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boynton beach mall

Boynton Beach Mall could have half the square footage for retail businesses once it’s redeveloped, but it might add apartments, a hotel and offices.

The plans reflect attempts across America to transform malls as fewer people go there to shop. Apartments also are planned at the Coral Square Mall in Coral Springs and at the former Fashion Mall in Plantation.

The Boynton Beach Mall once had tenants including Burdines, JCPenney, Jordan Marsh and Lord & Taylor. But like other malls facing less in-store shopping and an increase in online shopping by consumers, retail tenants have dwindled over the years, with new types of tenants coming in.

“According to city documents, 30 percent of the mall is now vacant, and its proposed redevelopment would not only stabilize it, but make it a desirable destination once again,” said Bonnie Miskel, a lawyer representing primary mall owner Washington Prime.

The proposal would reduce the existing mall square footage for retail from about 1 million square feet to 482,750 square feet, and build separate, mixed-use buildings with retail use on the first floor and residential units above. Developers also would add up to 1,420 residential apartments on the site, along the north end and southwest side of the mall property, and inside the new mixed-use buildings. The redeveloped mall would include a 400-room hotel, 65,000 square feet each of medical office space, and general office space, and 35,000 of new restaurant space.

The master plan and rezoning request for the 116-acre site was filed with the Boynton Beach City Commission, which gave initial approval, but meets again on the plans Jan. 21. Some Boynton Beach residents expressed concerns on the NextDoor app about mounting traffic off Congress Avenue near the mall and that mall redevelopment plans didn’t seem to include any new entertainment venues for the community, such as a park, bowling alley or sports center.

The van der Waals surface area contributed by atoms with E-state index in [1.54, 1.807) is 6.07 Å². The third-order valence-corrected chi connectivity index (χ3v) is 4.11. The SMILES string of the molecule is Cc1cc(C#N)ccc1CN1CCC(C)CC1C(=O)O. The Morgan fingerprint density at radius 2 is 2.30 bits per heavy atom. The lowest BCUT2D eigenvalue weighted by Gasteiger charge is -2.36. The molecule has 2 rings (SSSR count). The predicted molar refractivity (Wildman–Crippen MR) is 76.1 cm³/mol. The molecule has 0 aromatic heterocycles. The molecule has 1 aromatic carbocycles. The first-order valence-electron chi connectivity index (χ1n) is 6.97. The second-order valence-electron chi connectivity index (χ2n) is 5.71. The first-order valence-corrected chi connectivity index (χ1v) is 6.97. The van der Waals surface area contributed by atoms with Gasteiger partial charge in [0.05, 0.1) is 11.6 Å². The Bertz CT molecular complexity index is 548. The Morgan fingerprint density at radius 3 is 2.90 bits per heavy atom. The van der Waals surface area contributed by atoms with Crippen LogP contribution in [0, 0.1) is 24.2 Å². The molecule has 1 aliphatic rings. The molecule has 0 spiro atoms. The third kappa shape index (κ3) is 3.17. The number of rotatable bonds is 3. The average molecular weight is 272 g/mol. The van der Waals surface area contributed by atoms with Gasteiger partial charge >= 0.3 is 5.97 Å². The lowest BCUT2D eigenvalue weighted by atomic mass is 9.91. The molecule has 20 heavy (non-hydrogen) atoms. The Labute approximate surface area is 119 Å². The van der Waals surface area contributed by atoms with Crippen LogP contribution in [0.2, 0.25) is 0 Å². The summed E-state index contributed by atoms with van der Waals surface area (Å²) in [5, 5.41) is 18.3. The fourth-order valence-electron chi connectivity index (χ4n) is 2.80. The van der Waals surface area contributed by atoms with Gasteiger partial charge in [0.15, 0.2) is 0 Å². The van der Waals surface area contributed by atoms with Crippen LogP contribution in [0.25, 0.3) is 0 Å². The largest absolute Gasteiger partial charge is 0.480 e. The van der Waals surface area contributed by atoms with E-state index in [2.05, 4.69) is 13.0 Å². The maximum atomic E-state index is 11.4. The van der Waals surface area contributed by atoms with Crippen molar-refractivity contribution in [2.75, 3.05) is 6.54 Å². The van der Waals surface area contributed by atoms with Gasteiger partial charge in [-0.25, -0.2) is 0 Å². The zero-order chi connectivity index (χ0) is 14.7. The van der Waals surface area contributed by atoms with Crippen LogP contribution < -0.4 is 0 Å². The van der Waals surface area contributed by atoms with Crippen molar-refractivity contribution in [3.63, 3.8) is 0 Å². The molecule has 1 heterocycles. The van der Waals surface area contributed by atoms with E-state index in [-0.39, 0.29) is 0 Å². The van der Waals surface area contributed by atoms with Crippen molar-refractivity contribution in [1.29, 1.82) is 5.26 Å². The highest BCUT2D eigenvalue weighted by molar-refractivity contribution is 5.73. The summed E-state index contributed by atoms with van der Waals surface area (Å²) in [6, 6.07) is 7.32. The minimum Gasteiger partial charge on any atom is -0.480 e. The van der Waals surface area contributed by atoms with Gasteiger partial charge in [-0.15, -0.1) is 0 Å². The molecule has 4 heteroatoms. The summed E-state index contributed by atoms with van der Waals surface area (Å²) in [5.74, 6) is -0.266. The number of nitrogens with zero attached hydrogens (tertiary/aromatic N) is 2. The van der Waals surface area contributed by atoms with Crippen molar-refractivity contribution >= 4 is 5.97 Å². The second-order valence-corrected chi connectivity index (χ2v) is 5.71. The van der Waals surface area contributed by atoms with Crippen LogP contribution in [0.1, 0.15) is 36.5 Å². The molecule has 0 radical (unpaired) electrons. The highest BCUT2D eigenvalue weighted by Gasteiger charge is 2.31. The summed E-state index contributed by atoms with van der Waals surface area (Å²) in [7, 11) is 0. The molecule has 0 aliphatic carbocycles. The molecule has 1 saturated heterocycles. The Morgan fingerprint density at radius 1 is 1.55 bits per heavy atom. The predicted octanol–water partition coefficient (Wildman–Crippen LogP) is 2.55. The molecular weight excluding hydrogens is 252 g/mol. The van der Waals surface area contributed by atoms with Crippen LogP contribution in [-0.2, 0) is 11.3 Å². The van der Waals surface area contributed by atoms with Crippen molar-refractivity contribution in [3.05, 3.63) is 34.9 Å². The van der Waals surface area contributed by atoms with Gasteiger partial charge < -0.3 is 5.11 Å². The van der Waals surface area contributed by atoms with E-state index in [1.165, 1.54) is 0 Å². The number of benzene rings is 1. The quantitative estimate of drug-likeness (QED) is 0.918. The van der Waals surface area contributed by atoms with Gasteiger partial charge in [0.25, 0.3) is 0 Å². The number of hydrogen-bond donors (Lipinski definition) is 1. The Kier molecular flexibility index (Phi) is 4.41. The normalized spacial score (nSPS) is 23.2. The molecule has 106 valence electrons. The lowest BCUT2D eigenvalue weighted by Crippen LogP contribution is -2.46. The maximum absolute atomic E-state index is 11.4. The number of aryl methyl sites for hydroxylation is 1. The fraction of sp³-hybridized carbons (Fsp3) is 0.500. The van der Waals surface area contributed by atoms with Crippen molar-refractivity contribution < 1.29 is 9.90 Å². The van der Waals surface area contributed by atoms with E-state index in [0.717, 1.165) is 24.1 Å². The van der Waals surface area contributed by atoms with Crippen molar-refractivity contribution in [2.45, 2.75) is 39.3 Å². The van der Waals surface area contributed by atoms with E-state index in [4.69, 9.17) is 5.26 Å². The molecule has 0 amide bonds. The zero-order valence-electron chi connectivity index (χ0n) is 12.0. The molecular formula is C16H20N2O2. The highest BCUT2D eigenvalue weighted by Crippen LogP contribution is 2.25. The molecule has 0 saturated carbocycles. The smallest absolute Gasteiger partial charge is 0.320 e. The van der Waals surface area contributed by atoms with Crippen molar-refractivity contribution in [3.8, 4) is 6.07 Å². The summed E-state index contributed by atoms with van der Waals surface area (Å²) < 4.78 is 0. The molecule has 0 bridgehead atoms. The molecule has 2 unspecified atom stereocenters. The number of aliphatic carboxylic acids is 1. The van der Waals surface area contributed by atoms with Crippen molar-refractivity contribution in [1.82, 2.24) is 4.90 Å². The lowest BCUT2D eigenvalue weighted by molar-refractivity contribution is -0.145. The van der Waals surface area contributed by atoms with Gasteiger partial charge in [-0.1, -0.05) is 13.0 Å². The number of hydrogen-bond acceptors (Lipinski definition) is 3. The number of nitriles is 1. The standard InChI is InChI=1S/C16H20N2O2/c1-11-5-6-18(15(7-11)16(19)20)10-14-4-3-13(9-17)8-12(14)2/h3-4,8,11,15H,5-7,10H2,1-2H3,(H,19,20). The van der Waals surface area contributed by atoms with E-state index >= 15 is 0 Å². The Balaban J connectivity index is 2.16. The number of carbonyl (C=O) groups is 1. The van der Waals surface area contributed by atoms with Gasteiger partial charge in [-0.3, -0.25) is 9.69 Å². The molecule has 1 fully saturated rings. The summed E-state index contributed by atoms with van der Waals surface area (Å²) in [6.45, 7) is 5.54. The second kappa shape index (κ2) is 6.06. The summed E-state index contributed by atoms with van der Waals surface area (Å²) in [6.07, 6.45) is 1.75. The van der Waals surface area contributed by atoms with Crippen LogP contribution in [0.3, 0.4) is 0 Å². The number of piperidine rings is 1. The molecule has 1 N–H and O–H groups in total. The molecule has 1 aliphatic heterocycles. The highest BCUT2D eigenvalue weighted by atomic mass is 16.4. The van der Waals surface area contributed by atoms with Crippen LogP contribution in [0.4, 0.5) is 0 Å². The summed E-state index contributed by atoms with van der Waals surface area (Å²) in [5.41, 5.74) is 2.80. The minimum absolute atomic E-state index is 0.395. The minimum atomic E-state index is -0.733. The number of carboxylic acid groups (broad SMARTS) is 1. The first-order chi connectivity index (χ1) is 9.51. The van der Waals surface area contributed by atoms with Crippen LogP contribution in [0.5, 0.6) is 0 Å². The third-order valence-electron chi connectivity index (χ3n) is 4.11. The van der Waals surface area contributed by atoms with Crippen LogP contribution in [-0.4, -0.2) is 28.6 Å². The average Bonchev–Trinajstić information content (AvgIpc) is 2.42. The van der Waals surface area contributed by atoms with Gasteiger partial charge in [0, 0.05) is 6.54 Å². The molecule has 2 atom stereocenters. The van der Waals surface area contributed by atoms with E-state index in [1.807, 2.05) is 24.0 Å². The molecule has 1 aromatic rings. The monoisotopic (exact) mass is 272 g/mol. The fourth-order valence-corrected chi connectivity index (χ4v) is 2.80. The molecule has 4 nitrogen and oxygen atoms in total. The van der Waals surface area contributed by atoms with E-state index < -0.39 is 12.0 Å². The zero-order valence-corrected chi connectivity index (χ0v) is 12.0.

The plan doesn’t affect Macy’s and JCPenney, the two major department stores remaining at the mall, which are owned separately, and Christ Fellowship Church, owner of a former Dillard’s department store space in the mall. The redevelopment would happen over five phases, with the first phase removing the former Sears buildings and adding a 400-unit apartment building, Washington Prime said.

In its proposal for redevelopment, Washington Prime says that “the current use of the property as an aging mall is in steady decline as it no longer meets the needs of the community and is slowly becoming a source of blight in the city.” Occupancy at the mall has dropped by 11.5 percent between 2015 and 2016, according to documents submitted to the city to justify rezoning.

 

Source: Sun-Sentinel

West Palm Beach might reconsider a business district that would encourage downtown office development through rezoning.

Mayor Jeri Muoio directed city staff to revive planning for the Okeechobee Business District downtown, which the city commission rejected last year.

The proposed district would have rezoned an area that now limits the height of buildings to five stories. But opponents saw the proposal as an attempt to promote one development within the district: One Flagler, a 25-story office building proposed by The Related Companies, led by Miami Dolphins owner Stephen Ross.

Mayor Muoio told the city’s development services director, Rick Greene, to revive planning for the Okeechobee Business District to encourage downtown office development.

The city’s Planning Board is scheduled to consider the district on May 15. The five-member city commission may have enough votes to approve the Okeechobee Business District this year. Two of the three votes against the district last year were cast by city commissioners who are no longer in office.

It is unclear whether the district would again include the land where Related wanted to build a 25-story office building, which opponents had denounced as “spot zoning.”

Gopal Rajegowda, senior vice president of Related, said the company’s focus in West Palm Beach is developing an office building at another downtown site at Rosemary Avenue and Evernia Street.

 

Source: The Real Deal